## Profit Maximizing Behavior

#### Perfectly Competitive Firms

In describing a short run producer optimum for an individual firm, we have defined the profit maximization condition with respect to the variable factor input (labor) as:

MPL = w/P.

or

P = w/MPL = MC.

If we step forward to the market for goods and services For the competitive firm (a price taker), we can note that :

Sales (Total) Revenue (TR) = Pmkt x Q

The price Pmkt is determined by competition in the market and taken as a given by the individual form (a.k.a. a price-taker). Thus, additional revenue earned by selling one more unit (Marginal Revenue) is exactly equal to this price.

Marginal Revenue (MR) = dTR/dQ = Pmkt

This provides an alternative expression for profit maximization for a competitive firm as:

MR = MC.
Figure 1, Profit Maximization: A Competitive Firm A profit-maximizing level of output can be described as where the revenue from selling one more unit of output (P or MR) is exactly equal to the cost of producing that last unit of output (MC).

If, at a given level of production P (MR)  >  MC then the addition to revenue exceeds the addition to cost by producing and selling one more unit of output and the firm will be able to increase profits by selling that additional unit.

If the opposite is true, P (MR)  <  MC then additions to costs exceed the additions to revenue (via the production and sale of one more unit of output) and the firm will be able to increase profits by reducing output by one unit.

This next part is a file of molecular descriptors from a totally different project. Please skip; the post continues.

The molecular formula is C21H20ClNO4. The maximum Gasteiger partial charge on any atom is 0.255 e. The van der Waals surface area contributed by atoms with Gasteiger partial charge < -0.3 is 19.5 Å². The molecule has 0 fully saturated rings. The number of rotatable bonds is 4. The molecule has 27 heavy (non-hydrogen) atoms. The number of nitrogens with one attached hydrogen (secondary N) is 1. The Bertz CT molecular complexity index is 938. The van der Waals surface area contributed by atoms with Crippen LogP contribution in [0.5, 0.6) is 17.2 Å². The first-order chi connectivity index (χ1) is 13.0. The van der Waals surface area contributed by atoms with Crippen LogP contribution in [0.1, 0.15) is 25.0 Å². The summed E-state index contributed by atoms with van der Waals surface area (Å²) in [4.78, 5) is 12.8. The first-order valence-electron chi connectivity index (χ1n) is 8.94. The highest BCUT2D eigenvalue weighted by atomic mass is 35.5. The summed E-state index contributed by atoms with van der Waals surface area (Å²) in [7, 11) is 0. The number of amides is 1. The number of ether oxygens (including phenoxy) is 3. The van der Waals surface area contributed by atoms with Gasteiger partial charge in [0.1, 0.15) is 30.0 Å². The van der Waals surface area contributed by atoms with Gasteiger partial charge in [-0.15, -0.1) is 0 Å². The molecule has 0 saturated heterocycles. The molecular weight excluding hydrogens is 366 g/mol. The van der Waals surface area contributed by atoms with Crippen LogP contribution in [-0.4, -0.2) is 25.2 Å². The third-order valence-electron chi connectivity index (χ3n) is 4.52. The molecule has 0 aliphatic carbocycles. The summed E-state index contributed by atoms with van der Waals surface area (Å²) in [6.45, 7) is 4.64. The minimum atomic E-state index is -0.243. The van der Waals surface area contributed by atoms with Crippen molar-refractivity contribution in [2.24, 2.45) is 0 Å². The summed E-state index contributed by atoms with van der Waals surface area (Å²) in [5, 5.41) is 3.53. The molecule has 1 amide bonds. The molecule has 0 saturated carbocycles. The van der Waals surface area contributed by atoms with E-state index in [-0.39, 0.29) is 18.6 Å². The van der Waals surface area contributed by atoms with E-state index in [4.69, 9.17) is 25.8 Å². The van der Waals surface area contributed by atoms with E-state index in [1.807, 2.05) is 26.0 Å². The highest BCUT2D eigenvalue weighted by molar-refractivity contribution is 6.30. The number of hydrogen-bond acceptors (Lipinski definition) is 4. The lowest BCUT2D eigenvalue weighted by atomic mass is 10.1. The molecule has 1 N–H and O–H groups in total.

#### Imperfectly Competitive Firms

In the case of a firm in the market with a certain degree of pricing (monopoly) power -- a price maker, the market demand curve is also the demand curve for that firm's output. Assuming that the demand curve is linear we find:

P = a - bQ -- the inverse demand curve

and

TR = PxQ = aQ - bQ2 -- Total Revenue -- a quadratic equation!

and

Marginal Revenue (MR) = dTR/dQ = a - 2bQ

The equation for Marginal Revenue has the same intercept 'a' and is twice as steep as the slope of inverse demand. The condition for profit maximization still holds:

MR = MC.
Figure 2, An Imperfectly Competitive Firm  If the level of output is below Q*, MR > MC, additional units sold will generate more additional revenue as compared to the additional costs of producing those addtional units. This firm will induce the addional sales by lowering the price charged. Increasing production and units-sold will lead to higher profits.

If the level of output is above Q*, MR < MC, additional units sold will generate less additional revenue as compared to the additional costs of producing those addtional units. This firm will reduce sales by raising the price charged. Decreasing production and units-sold will lead to higher profits.

In the real world, a firm with pricing power may raise and lower prices via trial an error, keeping track of profitability. The target price charged (P0 in the right diagram above) will be consistent with the profit maximizing condition of MR = MC.

Concepts for Review:
 Costs (of Production) Demand Inverse Demand Marginal Costs (MC) Marginal Revenue (MR) [An] Imperfectly Competitive Firm Monopoly [a] Perfectly Competitive Firm [a] Price-maker [a] Price-taker [a] Producer Optimum Profit Maximization (Sales) Revenue Total Revenue (TR)